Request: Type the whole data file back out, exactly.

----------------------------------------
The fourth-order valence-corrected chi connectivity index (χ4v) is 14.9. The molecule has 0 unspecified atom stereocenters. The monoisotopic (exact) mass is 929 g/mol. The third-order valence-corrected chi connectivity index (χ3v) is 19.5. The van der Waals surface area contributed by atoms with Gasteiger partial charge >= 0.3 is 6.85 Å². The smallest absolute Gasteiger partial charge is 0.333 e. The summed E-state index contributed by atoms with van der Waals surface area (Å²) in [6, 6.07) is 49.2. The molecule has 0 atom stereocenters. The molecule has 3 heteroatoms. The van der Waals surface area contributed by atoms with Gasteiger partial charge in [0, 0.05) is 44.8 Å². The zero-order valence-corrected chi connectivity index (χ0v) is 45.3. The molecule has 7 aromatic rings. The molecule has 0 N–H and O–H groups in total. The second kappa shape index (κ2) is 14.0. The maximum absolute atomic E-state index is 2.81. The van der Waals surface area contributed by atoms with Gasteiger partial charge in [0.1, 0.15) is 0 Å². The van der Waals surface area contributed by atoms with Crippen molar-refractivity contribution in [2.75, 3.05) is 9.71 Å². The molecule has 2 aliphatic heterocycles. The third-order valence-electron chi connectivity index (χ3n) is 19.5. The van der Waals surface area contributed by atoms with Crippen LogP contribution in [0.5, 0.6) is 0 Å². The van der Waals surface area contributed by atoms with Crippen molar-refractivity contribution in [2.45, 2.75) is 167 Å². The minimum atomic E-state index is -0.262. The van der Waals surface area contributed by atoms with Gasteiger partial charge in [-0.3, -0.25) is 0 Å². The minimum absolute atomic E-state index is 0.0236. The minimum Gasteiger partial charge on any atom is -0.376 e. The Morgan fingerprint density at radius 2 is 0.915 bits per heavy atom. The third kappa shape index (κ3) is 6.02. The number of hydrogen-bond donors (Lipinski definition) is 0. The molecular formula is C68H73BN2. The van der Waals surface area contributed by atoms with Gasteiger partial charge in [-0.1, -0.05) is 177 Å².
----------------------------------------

The fourth-order valence-corrected chi connectivity index (χ4v) is 14.9. The molecule has 0 unspecified atom stereocenters. The monoisotopic (exact) mass is 929 g/mol. The third-order valence-corrected chi connectivity index (χ3v) is 19.5. The van der Waals surface area contributed by atoms with Gasteiger partial charge >= 0.3 is 6.85 Å². The smallest absolute Gasteiger partial charge is 0.333 e. The summed E-state index contributed by atoms with van der Waals surface area (Å²) in [6, 6.07) is 49.2. The molecule has 0 atom stereocenters. The molecule has 3 heteroatoms. The van der Waals surface area contributed by atoms with Gasteiger partial charge in [0, 0.05) is 44.8 Å². The zero-order valence-corrected chi connectivity index (χ0v) is 45.3. The molecule has 7 aromatic rings. The molecule has 0 N–H and O–H groups in total. The second kappa shape index (κ2) is 14.0. The maximum absolute atomic E-state index is 2.81. The van der Waals surface area contributed by atoms with Gasteiger partial charge in [0.1, 0.15) is 0 Å². The van der Waals surface area contributed by atoms with Crippen molar-refractivity contribution in [2.75, 3.05) is 9.71 Å². The molecule has 2 aliphatic heterocycles. The third-order valence-electron chi connectivity index (χ3n) is 19.5. The van der Waals surface area contributed by atoms with Crippen LogP contribution in [0.5, 0.6) is 0 Å². The van der Waals surface area contributed by atoms with Crippen molar-refractivity contribution in [2.45, 2.75) is 167 Å². The minimum atomic E-state index is -0.262. The van der Waals surface area contributed by atoms with Gasteiger partial charge in [-0.3, -0.25) is 0 Å². The minimum absolute atomic E-state index is 0.0236. The minimum Gasteiger partial charge on any atom is -0.376 e. The Morgan fingerprint density at radius 2 is 0.915 bits per heavy atom. The third kappa shape index (κ3) is 6.02. The number of hydrogen-bond donors (Lipinski definition) is 0. The molecular formula is C68H73BN2. The van der Waals surface area contributed by atoms with Gasteiger partial charge in [-0.1, -0.05) is 177 Å².